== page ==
I'm going to give some advice from a Security standpoint + UX. I wouldn't sacrifice either one for the other. Have both.
There's an important question of secure practices in your question. The Best Practice from a security standpoint is to not identify which entry was invalid, and have a generic answer. Let's ask What Would Google Do and take Google's gmail as an example:
You have end
Going through the Can't access your account? link, gmail will eventually tell you that this account does not exist:
It's ultimately up to you whether or not you want to do this. From a security standpoint, attackers can begin to collect the valid usernames in your application. From a usability standpoint, you've just helped someone figure out which of their countless e-mail addresses they used on your account, and can get logged in sooner.
Who tells tells you if a name exists?
The most secure practice is to tell the user something along the lines of: "If a valid e-mail address was entered, instructions to reset you password have been sent"
This won't reveal the username. So your first option is Definitely more secure.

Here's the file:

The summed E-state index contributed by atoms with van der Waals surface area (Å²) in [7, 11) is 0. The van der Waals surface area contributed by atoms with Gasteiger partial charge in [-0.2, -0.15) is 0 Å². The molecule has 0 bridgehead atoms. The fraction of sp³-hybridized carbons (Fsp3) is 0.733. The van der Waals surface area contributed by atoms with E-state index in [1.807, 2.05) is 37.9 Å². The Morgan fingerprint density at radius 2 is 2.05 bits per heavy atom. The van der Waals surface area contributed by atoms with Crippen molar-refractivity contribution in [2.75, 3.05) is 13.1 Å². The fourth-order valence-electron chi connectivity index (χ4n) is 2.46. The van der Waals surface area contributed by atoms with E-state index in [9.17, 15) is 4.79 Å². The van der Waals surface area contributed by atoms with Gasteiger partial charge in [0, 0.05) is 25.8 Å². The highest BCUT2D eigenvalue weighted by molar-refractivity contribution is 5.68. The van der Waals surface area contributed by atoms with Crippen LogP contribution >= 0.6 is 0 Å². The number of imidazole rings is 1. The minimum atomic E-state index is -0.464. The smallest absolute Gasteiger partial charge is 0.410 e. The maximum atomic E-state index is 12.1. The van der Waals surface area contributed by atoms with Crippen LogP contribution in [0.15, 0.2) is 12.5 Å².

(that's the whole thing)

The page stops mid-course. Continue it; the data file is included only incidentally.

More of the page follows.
From a usability standpoint, you can definitely provide multiple methods of trying to get back into the account, (login with twitter, gmail, Facebook...there are API's for that).
Check out this Smashing Magazine article that reviews the many approaches to login forms:
Just to summarize: a user might be frustrated that they can't remember which email they used. A user will lose all confidence in you if their account gets hacked because ux trumped security.
I hope this helps Erics, I'm really curious what solution you end up choosing.
Some technical security stuff:
To learn more about enumeration and the real danger it causes:
It may also be helpful to learn more about forgot password security from this OWASP cheat sheet: https://www.owasp.org/index.php/Forgot_Password_Cheat_Sheet
It gives best practices for business applications, but is also still useful to keep in mind.